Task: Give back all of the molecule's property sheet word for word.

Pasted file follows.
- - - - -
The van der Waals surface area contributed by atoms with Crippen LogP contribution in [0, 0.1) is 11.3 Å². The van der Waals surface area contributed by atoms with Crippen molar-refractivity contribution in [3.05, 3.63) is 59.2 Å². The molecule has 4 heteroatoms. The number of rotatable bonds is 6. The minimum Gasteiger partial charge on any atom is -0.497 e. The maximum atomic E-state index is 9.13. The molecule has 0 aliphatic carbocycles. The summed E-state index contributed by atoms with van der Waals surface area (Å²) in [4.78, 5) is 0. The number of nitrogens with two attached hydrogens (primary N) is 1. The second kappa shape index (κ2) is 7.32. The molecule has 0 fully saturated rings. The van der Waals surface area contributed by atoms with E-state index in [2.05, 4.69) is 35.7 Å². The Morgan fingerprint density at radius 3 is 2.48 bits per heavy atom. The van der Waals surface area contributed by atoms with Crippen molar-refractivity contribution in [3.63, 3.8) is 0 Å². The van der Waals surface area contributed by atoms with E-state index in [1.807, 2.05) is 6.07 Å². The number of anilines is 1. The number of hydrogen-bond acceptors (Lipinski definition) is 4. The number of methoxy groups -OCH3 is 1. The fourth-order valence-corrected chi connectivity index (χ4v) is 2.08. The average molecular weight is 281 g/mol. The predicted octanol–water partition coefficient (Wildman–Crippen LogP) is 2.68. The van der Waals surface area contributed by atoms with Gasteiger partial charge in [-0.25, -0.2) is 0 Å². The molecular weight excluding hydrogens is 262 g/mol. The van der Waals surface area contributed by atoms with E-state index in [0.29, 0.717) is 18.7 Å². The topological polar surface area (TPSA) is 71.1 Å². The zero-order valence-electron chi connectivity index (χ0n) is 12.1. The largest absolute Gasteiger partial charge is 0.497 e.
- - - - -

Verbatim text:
The van der Waals surface area contributed by atoms with Crippen LogP contribution in [0, 0.1) is 11.3 Å². The van der Waals surface area contributed by atoms with Crippen molar-refractivity contribution in [3.05, 3.63) is 59.2 Å². The molecule has 4 heteroatoms. The number of rotatable bonds is 6. The minimum Gasteiger partial charge on any atom is -0.497 e. The maximum atomic E-state index is 9.13. The molecule has 0 aliphatic carbocycles. The summed E-state index contributed by atoms with van der Waals surface area (Å²) in [4.78, 5) is 0. The number of nitrogens with two attached hydrogens (primary N) is 1. The second kappa shape index (κ2) is 7.32. The molecule has 0 fully saturated rings. The van der Waals surface area contributed by atoms with E-state index in [2.05, 4.69) is 35.7 Å². The Morgan fingerprint density at radius 3 is 2.48 bits per heavy atom. The van der Waals surface area contributed by atoms with Crippen molar-refractivity contribution in [3.63, 3.8) is 0 Å². The van der Waals surface area contributed by atoms with E-state index in [1.807, 2.05) is 6.07 Å². The number of anilines is 1. The number of hydrogen-bond acceptors (Lipinski definition) is 4. The number of methoxy groups -OCH3 is 1. The fourth-order valence-corrected chi connectivity index (χ4v) is 2.08. The average molecular weight is 281 g/mol. The predicted octanol–water partition coefficient (Wildman–Crippen LogP) is 2.68. The van der Waals surface area contributed by atoms with Gasteiger partial charge in [-0.25, -0.2) is 0 Å². The molecular weight excluding hydrogens is 262 g/mol. The van der Waals surface area contributed by atoms with E-state index in [0.29, 0.717) is 18.7 Å². The topological polar surface area (TPSA) is 71.1 Å². The zero-order valence-electron chi connectivity index (χ0n) is 12.1. The largest absolute Gasteiger partial charge is 0.497 e.